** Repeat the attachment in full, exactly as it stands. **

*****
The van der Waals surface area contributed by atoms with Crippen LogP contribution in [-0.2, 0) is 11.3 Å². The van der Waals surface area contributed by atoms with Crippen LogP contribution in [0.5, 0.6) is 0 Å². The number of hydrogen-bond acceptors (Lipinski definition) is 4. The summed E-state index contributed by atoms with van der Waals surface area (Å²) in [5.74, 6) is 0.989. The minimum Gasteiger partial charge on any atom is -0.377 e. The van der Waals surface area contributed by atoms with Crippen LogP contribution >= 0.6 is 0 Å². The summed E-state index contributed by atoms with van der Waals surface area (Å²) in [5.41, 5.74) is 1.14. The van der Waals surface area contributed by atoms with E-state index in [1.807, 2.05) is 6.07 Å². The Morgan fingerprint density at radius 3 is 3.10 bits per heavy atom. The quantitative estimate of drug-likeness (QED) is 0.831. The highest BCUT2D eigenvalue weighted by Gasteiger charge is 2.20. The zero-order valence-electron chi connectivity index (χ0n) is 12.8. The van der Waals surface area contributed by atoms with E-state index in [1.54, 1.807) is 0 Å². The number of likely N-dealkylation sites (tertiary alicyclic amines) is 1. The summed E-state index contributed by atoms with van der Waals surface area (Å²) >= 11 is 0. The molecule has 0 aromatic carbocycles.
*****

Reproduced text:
The van der Waals surface area contributed by atoms with Crippen LogP contribution in [-0.2, 0) is 11.3 Å². The van der Waals surface area contributed by atoms with Crippen LogP contribution in [0.5, 0.6) is 0 Å². The number of hydrogen-bond acceptors (Lipinski definition) is 4. The summed E-state index contributed by atoms with van der Waals surface area (Å²) in [5.74, 6) is 0.989. The minimum Gasteiger partial charge on any atom is -0.377 e. The van der Waals surface area contributed by atoms with Crippen LogP contribution >= 0.6 is 0 Å². The summed E-state index contributed by atoms with van der Waals surface area (Å²) in [5.41, 5.74) is 1.14. The van der Waals surface area contributed by atoms with E-state index in [1.807, 2.05) is 6.07 Å². The Morgan fingerprint density at radius 3 is 3.10 bits per heavy atom. The quantitative estimate of drug-likeness (QED) is 0.831. The highest BCUT2D eigenvalue weighted by Gasteiger charge is 2.20. The zero-order valence-electron chi connectivity index (χ0n) is 12.8. The van der Waals surface area contributed by atoms with E-state index in [1.54, 1.807) is 0 Å². The number of likely N-dealkylation sites (tertiary alicyclic amines) is 1. The summed E-state index contributed by atoms with van der Waals surface area (Å²) >= 11 is 0. The molecule has 0 aromatic carbocycles.